But some worry that the more H-1Bs allowed into the system, the more domestic workers get crowded out, resulting in what no one appears to want: fewer American students seeing much promise in entering STEM fields.
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Titus



Joined: 19 May 2012

PostPosted: Fri Apr 26, 2013 6:19 am    Post subject: Reply with quote

Kuros wrote:

No employer, given a real choice, would choose an H1-B applicant over a similarly qualified American applicant, unless he were already a relative or a friend.


Oh Kuros that's funny. White people do not understand ethnic nepotism. Ever seen an IT department?
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Titus



Joined: 19 May 2012

PostPosted: Fri Apr 26, 2013 6:20 am    Post subject: Reply with quote

Fox wrote:
Study: There may not be a shortage of American STEM graduates after all

Quote:
f there’s one thing that everyone can agree on in Washington, it’s that the country has a woeful shortage of workers trained in science, technology, engineering and math — what’s referred to as STEM.

President Obama has said that improving STEM education is one of his top priorities. Chief executives regularly come through Washington complaining that they can’t find qualified American workers for openings at their firms that require a science background. And armed with this argument in the debate over immigration policy, lobbyists are pushing hard for more temporary work visas, known as H-1Bs, which they say are needed to make up for the lack of Americans with STEM skills.

But not everyone agrees. A study released Wednesday by the left-leaning Economic Policy Institute reinforces what a number of researchers have come to believe: that the STEM worker shortage is a myth.

The EPI study found that the United States has “more than a sufficient supply of workers available to work in STEM occupations.” Basic dynamics of supply and demand would dictate that if there were a domestic labor shortage, wages should have risen. Instead, researchers found, they’ve been flat, with many Americans holding STEM degrees unable to enter the field and a sharply higher share of foreign workers taking jobs in the information technology industry. (IT jobs make up 59 percent of the STEM workforce, according to the study.)

The answer to whether there is a shortage of such workers has important ramifications for the immigration bill. If it exists, then there’s an urgency that justifies allowing companies to bring more foreign workers into the country, usually on a short-term H-1B visa. But those who oppose such a policy argue that companies want more of these visas mainly because H-1B workers are paid an estimated 20 percent less than their American counterparts. Why allow these companies to hire more foreign workers for less, the critics argue, when there are plenty of Americans who are ready to work?

The EPI study said that while the overall number of U.S. students who earn STEM degrees is small — a fact that many lawmakers and the news media have seized on — it’s more important to focus on what happens to these students after they graduate. According to the study, they have a surprisingly hard time finding work. Only half of the students graduating from college with a STEM degree are hired into a STEM job, the study said.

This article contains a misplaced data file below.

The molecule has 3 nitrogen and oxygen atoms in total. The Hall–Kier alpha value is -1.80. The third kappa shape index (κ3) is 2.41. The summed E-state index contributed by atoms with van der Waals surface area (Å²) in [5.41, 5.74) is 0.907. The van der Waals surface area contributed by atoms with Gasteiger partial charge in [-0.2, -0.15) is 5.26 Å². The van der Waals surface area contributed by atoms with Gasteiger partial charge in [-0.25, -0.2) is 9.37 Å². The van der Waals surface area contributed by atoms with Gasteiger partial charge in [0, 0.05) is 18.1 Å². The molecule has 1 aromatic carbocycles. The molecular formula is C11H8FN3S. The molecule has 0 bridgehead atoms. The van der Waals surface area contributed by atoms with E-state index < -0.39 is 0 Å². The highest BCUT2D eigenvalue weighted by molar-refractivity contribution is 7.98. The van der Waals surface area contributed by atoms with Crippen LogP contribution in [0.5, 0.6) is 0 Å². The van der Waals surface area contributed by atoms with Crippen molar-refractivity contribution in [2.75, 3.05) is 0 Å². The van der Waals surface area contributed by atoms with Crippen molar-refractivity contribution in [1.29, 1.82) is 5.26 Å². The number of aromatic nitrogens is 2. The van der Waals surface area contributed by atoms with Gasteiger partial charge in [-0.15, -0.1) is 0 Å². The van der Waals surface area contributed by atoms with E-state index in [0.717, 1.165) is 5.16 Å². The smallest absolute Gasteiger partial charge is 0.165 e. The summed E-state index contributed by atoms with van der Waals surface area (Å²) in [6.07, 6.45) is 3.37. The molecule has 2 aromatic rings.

“Even in engineering,” the authors said, “U.S. colleges have historically produced about 50 percent more graduates than are hired into engineering jobs each year.”

The picture is not that bright for computer science students, either. “For computer science graduates employed one year after graduation . . . about half of those who took a job outside of IT say they did so because the career prospects were better elsewhere, and roughly a third because they couldn’t find a job in IT,” the study said.

While liberal arts graduates might be used to having to look for jobs with only tenuous connections to their majors, the researchers said this shouldn’t be the case for graduates with degrees attached to specific skills such as engineering.

The tech industry has said that it needs more H-1B visas in order to hire the “best and the brightest,” regardless of their citizenship. Yet the IT industry seems to have a surprisingly low bar for education. The study found that among IT workers, 36 percent do not have a four-year college degree. Among the 64 percent who do have diplomas, only 38 percent have a computer science or math degree.

The bipartisan immigration plan introduced last week by the so-called Gang of Eight senators would raise the number of H-1B visas, though it would limit the ability of outsourcing firms to have access to them. Tech companies such as Facebook and Microsoft have fought hard to distinguish themselves from these outsourcing companies, arguing that unlike firms such as Wipro, they’re looking for the best people, not just ones who will work for less.

But some worry that the more H-1Bs allowed into the system, the more domestic workers get crowded out, resulting in what no one appears to want: fewer American students seeing much promise in entering STEM fields.


Of course there is no shortage. Wages aren't rising.

The media hates white America and wants it toast as soon as possible. They'll lie lie lie. And most citizens will believe it.